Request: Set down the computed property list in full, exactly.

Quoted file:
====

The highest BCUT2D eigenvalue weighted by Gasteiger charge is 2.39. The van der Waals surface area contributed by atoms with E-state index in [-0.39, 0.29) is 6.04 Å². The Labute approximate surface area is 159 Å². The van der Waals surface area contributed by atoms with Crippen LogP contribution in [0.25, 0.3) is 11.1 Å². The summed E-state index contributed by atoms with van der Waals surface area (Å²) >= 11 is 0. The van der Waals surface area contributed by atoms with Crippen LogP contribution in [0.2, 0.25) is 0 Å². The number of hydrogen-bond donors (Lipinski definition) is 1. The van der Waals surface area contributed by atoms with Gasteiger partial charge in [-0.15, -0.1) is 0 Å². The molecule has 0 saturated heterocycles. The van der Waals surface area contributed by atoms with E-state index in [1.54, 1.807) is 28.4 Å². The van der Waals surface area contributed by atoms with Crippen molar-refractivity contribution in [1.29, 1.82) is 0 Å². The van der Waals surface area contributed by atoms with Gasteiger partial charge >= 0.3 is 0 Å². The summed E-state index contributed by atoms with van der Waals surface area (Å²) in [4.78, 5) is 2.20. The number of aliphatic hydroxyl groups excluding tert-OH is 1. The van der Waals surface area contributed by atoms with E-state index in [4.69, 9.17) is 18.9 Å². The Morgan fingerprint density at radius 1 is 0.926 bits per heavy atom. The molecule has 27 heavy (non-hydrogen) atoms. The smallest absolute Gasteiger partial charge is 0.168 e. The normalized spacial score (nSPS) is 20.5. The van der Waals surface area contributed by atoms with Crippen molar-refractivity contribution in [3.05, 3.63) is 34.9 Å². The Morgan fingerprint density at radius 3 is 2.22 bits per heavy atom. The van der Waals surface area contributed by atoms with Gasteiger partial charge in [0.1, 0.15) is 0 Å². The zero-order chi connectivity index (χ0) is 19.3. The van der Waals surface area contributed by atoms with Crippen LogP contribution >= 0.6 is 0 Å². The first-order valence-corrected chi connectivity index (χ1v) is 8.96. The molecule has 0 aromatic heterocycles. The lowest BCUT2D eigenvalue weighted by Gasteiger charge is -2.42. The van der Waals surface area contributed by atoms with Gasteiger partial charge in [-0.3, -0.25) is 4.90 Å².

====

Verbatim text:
The highest BCUT2D eigenvalue weighted by Gasteiger charge is 2.39. The van der Waals surface area contributed by atoms with E-state index in [-0.39, 0.29) is 6.04 Å². The Labute approximate surface area is 159 Å². The van der Waals surface area contributed by atoms with Crippen LogP contribution in [0.25, 0.3) is 11.1 Å². The summed E-state index contributed by atoms with van der Waals surface area (Å²) >= 11 is 0. The van der Waals surface area contributed by atoms with Crippen LogP contribution in [0.2, 0.25) is 0 Å². The number of hydrogen-bond donors (Lipinski definition) is 1. The van der Waals surface area contributed by atoms with Gasteiger partial charge in [-0.15, -0.1) is 0 Å². The molecule has 0 saturated heterocycles. The van der Waals surface area contributed by atoms with E-state index in [1.54, 1.807) is 28.4 Å². The van der Waals surface area contributed by atoms with Crippen molar-refractivity contribution in [1.29, 1.82) is 0 Å². The van der Waals surface area contributed by atoms with Gasteiger partial charge >= 0.3 is 0 Å². The summed E-state index contributed by atoms with van der Waals surface area (Å²) in [4.78, 5) is 2.20. The number of aliphatic hydroxyl groups excluding tert-OH is 1. The van der Waals surface area contributed by atoms with E-state index in [4.69, 9.17) is 18.9 Å². The Morgan fingerprint density at radius 1 is 0.926 bits per heavy atom. The molecule has 27 heavy (non-hydrogen) atoms. The smallest absolute Gasteiger partial charge is 0.168 e. The normalized spacial score (nSPS) is 20.5. The van der Waals surface area contributed by atoms with Crippen molar-refractivity contribution in [3.05, 3.63) is 34.9 Å². The Morgan fingerprint density at radius 3 is 2.22 bits per heavy atom. The van der Waals surface area contributed by atoms with Gasteiger partial charge in [0.1, 0.15) is 0 Å². The zero-order chi connectivity index (χ0) is 19.3. The van der Waals surface area contributed by atoms with Crippen LogP contribution >= 0.6 is 0 Å². The first-order valence-corrected chi connectivity index (χ1v) is 8.96. The molecule has 0 aromatic heterocycles. The lowest BCUT2D eigenvalue weighted by Gasteiger charge is -2.42. The van der Waals surface area contributed by atoms with Gasteiger partial charge in [-0.3, -0.25) is 4.90 Å².